Not surprisingly, Russia has become the most sanctioned country in the world, with nearly 6,000 different sanctions targeting individuals and/or governmental entities. This geo-graphic from Statista looks at the countries with the most international sanctions. cdn.statcdn.com/Infographic/images/normal/27015.jpeg
Egypt was once the bread basket of the ancient world. Today, it is the world's biggest importer of wheat. This map features the 10 biggest importers of wheat over the last 4 years -- with Egypt, Indonesia, and Turkey in the top three -- suggesting these countries are likely to feel the pinch of rising wheat prices and possible wheat shortages with Russian and Ukrainian wheat off the market. Egypt's heavy reliance on imported wheat coupled with its long political tradition of subsidizing bread makes it particularly vulnerable to crisis.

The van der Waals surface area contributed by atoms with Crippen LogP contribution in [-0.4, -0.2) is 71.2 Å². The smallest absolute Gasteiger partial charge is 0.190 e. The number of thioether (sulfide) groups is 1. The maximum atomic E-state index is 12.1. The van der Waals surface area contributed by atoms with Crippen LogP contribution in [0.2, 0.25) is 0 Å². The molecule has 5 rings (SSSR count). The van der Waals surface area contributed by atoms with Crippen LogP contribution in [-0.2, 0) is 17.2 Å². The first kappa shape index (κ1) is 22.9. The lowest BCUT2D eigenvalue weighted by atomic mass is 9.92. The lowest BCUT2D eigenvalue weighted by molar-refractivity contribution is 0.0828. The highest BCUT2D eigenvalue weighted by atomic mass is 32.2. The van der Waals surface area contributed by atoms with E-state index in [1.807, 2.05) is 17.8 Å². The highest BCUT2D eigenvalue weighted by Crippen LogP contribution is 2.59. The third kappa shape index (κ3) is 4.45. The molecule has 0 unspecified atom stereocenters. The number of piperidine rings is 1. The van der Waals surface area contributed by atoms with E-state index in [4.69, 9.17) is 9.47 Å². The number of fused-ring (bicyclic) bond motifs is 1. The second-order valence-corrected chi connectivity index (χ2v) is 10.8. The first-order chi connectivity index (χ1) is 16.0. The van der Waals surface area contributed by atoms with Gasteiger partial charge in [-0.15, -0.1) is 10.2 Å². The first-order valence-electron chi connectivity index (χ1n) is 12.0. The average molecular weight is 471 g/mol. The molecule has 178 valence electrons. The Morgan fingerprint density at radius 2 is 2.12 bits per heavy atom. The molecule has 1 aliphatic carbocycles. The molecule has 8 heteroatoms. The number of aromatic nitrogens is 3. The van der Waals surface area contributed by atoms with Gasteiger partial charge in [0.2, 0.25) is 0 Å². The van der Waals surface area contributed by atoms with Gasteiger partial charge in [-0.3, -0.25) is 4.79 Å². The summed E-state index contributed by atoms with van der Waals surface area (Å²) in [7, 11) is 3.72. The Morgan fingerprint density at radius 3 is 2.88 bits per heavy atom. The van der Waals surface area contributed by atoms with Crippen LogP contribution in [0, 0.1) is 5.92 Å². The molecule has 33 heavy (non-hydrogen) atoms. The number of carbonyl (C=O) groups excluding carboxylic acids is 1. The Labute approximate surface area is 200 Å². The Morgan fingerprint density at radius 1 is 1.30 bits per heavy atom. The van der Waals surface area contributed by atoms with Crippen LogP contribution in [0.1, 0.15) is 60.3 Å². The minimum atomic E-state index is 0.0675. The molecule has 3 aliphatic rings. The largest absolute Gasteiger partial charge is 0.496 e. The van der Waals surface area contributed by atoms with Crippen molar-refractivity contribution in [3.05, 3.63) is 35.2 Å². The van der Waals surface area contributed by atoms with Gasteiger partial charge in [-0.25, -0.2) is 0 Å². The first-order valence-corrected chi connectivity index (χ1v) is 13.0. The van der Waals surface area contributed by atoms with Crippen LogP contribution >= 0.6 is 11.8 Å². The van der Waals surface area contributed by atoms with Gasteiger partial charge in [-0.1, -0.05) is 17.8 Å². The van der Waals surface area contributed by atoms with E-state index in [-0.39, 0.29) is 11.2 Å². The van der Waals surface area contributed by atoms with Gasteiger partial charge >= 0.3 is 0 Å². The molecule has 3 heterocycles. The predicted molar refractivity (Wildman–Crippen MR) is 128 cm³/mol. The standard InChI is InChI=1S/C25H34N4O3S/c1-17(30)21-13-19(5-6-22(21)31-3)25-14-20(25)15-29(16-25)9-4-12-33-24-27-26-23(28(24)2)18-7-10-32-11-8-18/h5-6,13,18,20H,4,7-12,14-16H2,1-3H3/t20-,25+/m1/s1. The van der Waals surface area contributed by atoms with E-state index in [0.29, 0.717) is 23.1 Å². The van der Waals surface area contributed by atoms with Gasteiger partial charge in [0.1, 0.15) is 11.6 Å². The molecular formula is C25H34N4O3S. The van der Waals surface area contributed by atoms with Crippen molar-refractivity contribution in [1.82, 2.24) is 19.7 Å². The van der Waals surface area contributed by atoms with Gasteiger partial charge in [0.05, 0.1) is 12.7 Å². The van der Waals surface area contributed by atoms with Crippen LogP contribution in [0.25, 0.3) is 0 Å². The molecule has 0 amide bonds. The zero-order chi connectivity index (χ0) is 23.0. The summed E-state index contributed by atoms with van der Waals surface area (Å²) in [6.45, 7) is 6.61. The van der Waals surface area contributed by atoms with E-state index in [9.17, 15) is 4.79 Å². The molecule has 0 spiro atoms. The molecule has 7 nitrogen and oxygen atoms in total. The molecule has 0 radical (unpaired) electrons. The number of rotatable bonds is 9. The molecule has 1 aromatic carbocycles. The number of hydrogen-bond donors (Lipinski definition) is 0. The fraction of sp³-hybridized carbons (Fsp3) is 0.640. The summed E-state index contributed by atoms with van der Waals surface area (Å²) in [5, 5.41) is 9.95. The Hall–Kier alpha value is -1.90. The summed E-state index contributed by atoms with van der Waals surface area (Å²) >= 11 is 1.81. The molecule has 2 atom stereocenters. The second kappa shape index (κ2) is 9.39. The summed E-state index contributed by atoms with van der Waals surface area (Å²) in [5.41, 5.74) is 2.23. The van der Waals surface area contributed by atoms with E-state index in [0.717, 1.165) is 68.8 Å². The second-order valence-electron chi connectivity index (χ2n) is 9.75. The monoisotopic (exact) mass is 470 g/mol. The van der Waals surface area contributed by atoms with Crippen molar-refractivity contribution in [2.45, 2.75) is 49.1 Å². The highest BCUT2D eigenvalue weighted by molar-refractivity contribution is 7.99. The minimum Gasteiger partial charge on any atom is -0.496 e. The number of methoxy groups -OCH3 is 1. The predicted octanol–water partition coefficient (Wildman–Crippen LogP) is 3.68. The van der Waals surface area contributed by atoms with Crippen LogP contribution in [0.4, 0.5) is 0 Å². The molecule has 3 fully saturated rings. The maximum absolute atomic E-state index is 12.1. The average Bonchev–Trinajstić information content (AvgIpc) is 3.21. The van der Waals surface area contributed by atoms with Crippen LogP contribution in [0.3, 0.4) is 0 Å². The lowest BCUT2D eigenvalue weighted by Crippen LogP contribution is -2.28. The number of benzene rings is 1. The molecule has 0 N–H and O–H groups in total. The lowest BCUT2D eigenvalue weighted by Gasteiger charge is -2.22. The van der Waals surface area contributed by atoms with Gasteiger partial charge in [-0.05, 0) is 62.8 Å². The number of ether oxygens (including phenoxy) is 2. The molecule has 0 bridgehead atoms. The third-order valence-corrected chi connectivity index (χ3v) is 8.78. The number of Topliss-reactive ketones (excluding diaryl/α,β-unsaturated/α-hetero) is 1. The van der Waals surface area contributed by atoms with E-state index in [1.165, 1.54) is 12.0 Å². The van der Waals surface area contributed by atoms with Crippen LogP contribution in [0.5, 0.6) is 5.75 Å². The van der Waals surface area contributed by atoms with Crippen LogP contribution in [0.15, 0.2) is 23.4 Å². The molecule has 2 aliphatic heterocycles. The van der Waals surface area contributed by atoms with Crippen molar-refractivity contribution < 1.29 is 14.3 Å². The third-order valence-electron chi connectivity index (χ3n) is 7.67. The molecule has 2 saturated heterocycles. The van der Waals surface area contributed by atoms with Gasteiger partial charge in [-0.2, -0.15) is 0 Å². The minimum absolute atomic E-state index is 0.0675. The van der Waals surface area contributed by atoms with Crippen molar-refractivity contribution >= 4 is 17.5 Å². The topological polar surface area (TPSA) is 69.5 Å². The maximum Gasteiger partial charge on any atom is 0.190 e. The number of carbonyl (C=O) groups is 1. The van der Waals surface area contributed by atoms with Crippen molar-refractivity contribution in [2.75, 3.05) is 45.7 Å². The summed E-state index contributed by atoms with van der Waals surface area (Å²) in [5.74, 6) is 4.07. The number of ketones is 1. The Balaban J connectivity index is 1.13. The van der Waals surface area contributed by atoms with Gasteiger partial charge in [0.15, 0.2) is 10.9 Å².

According to a recent report by the International Work Group for Indigenous Affairs, an estimated 4.3 million Americans (corresponding to 1.3% of the U.S. population) is Native American. In Bolivia, by contrast, nearly half of the population is indigenous. www.statista.com/chart/19633/countries-by-indigenous-population-in-the-americas
This map compares the per capita GDP (adjusted for purchasing power parity) of Mexico's 32 states with countries with equivalent per capital GDPs. (The darker the color, the higher the per capita GDP.)
With Major League Baseball playoffs working their way to the World Series, sports geographer (and geography professor) Ted Goudge looked at which states produce the most MLB players: California is the #1 source of this year's professional baseball players, followed by the Dominican Republic, and Florida. (30% of current MLB players grew up outside the U.S.) www.kmaland.com/news/geography-with-goudge-mlb-players-2021/article_beade15c-25f6-11ec-8680-134d4c576c1a.html